Things That Can Go Wrong Raising Meat Hens

Things that can go wrong raising meat hens:

1. It’s too cold or damp. They can be cold . They can be damp. But they can’t be cold AND damp.

Meat hens should be fully feathered out before they have the heat lamp turned off. If not they will pile for warmth. Especially if the space is small. Putting small blocks of wood in the corners of the brooder to prevent a corner pile is key. If they are introduced to the pasture and it’s still chilly, they will pile for heat and sometimes crush one another. They also will lose body weight to shivering.

2. Not getting them up to their best weight (feed-to-weight conversion) by eight weeks. Cornish crosses are not great foragers. So don’t expect to raise them solely on pasture and get them to 7lb-8lbs in that time. They will need a feed ration as well for optimal health and growth. And bigger is not better with this breed. You may leave them and let them get over 10 lbs and think “now that’s a chicken !” You May luck out and they will be fine. But most likely they will end up going off their feet or have a heart attack. They were breed for 8 weeks and a specific size. I have found they are true to their breed.

3. When moving the chicken tractor, no matter how slow, sometimes one gets a leg stuck. This can cause cellulitis in the leg, and to be also causes them pain, which I hate to see. When they get really big near the end of the eight weeks , it helps to have two people moving to hurry the fatter slower ones along .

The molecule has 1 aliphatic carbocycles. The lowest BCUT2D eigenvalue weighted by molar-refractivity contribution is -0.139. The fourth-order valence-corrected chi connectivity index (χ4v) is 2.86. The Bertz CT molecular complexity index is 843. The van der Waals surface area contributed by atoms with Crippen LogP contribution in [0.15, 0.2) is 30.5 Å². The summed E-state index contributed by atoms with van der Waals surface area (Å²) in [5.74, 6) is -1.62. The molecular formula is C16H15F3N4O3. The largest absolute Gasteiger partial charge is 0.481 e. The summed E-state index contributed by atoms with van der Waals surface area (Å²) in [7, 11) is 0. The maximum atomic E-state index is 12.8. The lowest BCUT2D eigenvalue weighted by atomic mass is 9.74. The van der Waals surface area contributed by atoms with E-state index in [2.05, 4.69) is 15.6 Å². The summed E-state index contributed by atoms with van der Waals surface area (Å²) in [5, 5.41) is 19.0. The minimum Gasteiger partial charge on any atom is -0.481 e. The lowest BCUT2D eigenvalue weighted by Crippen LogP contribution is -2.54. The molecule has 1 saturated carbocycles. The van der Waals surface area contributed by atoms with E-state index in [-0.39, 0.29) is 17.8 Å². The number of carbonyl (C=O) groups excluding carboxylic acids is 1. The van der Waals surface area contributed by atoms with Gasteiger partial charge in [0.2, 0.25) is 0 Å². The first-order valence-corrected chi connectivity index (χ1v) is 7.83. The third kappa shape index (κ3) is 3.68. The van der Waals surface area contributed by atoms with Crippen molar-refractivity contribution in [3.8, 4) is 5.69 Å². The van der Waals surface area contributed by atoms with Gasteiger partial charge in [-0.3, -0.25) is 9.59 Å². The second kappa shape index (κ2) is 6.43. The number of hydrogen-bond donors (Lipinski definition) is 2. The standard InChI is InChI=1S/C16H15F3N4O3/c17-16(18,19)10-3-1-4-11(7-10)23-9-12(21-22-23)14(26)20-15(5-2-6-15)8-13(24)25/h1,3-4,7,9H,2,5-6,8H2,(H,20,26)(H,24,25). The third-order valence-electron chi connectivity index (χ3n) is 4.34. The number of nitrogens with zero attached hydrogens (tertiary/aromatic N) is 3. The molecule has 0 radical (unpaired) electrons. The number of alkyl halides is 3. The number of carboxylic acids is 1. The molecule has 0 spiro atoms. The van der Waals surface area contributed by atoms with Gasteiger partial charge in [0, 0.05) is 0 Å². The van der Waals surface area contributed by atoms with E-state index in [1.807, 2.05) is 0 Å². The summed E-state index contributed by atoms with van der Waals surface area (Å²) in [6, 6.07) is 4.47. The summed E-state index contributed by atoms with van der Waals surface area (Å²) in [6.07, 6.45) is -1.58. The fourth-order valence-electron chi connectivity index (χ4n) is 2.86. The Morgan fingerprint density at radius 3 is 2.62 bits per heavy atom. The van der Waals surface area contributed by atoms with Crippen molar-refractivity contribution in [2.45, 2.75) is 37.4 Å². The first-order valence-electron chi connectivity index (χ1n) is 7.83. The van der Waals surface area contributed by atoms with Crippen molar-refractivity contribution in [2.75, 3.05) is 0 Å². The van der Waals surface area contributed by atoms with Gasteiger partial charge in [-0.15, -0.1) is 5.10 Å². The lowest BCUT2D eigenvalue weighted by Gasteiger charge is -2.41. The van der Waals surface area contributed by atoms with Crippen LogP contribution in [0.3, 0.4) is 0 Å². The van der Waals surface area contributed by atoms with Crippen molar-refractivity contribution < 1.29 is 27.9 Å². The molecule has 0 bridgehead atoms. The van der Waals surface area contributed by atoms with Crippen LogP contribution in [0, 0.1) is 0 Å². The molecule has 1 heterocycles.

4. Predators can wipe out your family’s nourishing food for the winter, and your hopes and hard work in one night. Scout everyday for signs of predators. Keep a live trap set outside the tractor if necessary, and check it every day.

5. Thinking you are going to save so much money raising your own meat hens because all they are going to eat is bugs and grass and a bit of food. This is a biggie. This is definitely not the reason to grow your own. Your time counts. Inputs matter. I don’t actually save money raising my own meat birds. So why do it? Ethically, I want to be connected to my food. But in the real world of our bank accounts ? I am eating a better quality of meat than I could ever afford on our income.

From a farming aspect, raising meat birds only pays when you can achieve a good volume and rotation of batches onto pasture. I’m in Nova Scotia , where anyone raising over 200 birds has to have a license from Chicken Farmers of Nova Scotia. You can’t sell them legally otherwise.

It’s hard being a small farmer sometimes. There are wolves at every door. Oh but what a glorious business when it all comes together!

Love, Jenn xx

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